These meetings and discussions have helped lead to a reappraisal of course content and educational needs. This reassessment is reflected in modifications to existing syllabi and the re-naming of four courses to reflect new directions in the field. AmSt 677 Community Preservation is now being retitled as Historic Preservation Planning; AmSt 676 Documentation of Historic Resources will soon be Documentation of Historic and Cultural Resources. AmSt 681 Vernacular Traditions in American Architecture and Material Culture is being retitled Vernacular Architecture and Material Culture. In addition, three existing courses, Anth 645, Historic Preservation; AmSt 679 Elements of Style in American Architecture and Decorative Arts; and AmSt 474 Preservation: Hawai‘i, Asia and the Pacific; and AmSt 676 Documentaon of Historic Resources are being cross-listed with either American Studies or Architecture to encourage more interdisciplinary participation.
6) State the Assessment Question(s) and/or Goal(s) of Assessment Activity
The goal of the assessment activity is to refine the course foci and contents, including titles, to reflect changes in the field. The changes should better prepare graduates for work in the historic preservation field and will also help in building toward a master’s level program. The course and title changes are also intended to move the courses closer to the key instructional areas set out by NCPE.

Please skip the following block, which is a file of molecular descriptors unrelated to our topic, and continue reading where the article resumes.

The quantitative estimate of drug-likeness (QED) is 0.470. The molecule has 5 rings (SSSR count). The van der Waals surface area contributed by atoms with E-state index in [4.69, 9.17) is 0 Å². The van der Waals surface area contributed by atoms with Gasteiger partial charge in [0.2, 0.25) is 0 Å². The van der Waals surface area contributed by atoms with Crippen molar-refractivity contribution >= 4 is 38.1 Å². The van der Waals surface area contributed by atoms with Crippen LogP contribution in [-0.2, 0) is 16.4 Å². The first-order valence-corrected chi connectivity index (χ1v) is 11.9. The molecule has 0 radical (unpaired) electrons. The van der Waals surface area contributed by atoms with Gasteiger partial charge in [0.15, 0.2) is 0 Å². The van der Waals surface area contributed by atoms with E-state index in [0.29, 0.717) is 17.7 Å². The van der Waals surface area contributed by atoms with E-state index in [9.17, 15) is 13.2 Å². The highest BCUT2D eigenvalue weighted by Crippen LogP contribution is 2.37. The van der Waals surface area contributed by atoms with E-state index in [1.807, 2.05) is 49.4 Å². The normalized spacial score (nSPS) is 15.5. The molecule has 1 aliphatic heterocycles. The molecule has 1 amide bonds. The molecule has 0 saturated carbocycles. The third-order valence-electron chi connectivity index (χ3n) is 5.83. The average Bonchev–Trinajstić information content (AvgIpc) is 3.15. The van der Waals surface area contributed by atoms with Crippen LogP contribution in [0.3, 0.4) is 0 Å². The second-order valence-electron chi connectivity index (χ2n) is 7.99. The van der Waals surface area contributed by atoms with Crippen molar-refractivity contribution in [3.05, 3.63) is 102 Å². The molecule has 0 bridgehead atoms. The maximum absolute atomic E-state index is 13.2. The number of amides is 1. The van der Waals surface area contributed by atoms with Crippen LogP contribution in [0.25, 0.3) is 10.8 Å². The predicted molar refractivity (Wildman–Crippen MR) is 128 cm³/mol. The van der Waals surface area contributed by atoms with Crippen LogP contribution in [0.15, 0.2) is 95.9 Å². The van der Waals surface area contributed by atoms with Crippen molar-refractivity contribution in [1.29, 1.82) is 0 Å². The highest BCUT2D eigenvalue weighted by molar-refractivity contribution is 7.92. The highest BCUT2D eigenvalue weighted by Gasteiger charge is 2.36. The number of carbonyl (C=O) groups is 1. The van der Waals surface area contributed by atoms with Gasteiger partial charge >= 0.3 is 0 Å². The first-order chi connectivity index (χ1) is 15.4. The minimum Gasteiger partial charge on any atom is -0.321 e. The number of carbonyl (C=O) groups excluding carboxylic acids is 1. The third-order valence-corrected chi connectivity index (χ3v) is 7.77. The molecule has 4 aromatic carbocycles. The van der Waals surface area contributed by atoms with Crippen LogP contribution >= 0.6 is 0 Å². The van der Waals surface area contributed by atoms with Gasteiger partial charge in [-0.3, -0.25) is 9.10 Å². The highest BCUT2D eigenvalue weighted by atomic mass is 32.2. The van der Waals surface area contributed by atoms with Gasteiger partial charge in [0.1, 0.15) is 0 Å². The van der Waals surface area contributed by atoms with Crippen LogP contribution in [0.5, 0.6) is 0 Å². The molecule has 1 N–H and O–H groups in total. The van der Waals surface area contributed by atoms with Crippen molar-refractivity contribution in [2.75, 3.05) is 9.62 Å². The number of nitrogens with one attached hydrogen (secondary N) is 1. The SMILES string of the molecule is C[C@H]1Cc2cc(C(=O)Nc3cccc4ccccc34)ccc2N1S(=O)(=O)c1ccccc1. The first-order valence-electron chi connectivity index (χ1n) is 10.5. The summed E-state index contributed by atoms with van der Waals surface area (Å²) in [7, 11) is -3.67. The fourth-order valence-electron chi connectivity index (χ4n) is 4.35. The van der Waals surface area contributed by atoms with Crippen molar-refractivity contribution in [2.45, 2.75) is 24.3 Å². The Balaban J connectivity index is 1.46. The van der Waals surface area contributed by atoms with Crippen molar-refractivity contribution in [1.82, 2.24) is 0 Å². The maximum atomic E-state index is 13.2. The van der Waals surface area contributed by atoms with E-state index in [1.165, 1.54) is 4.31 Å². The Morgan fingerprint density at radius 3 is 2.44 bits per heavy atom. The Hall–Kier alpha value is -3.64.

7) State the Type(s) of Evidence Gathered
1) Student evaluations; open-ended opinions
2) In-class discussions with students
3) Discussions with fellow UHM faculty
4) Meetings with NCPE officers
5) Meetings with other educational organizations
6) Discussions with others in the Hawai‘i historic preservation community
7) Discussions with National Park Service personnel and educators
8) Discussions with Statewide governmental and community-based organizations
8) State How the Evidence was Interpreted, Evaluated, or Analyzed
The evidence was of a qualitative kind. Information was sorted, discussed, brought to the Curriculum Committee by the program director. The departmental administrative staff was also consulted for advice.
9) State How Many Pieces of Evidence Were Collected
Eight different types of testimony and data were consulted. Listed in item number 7 above.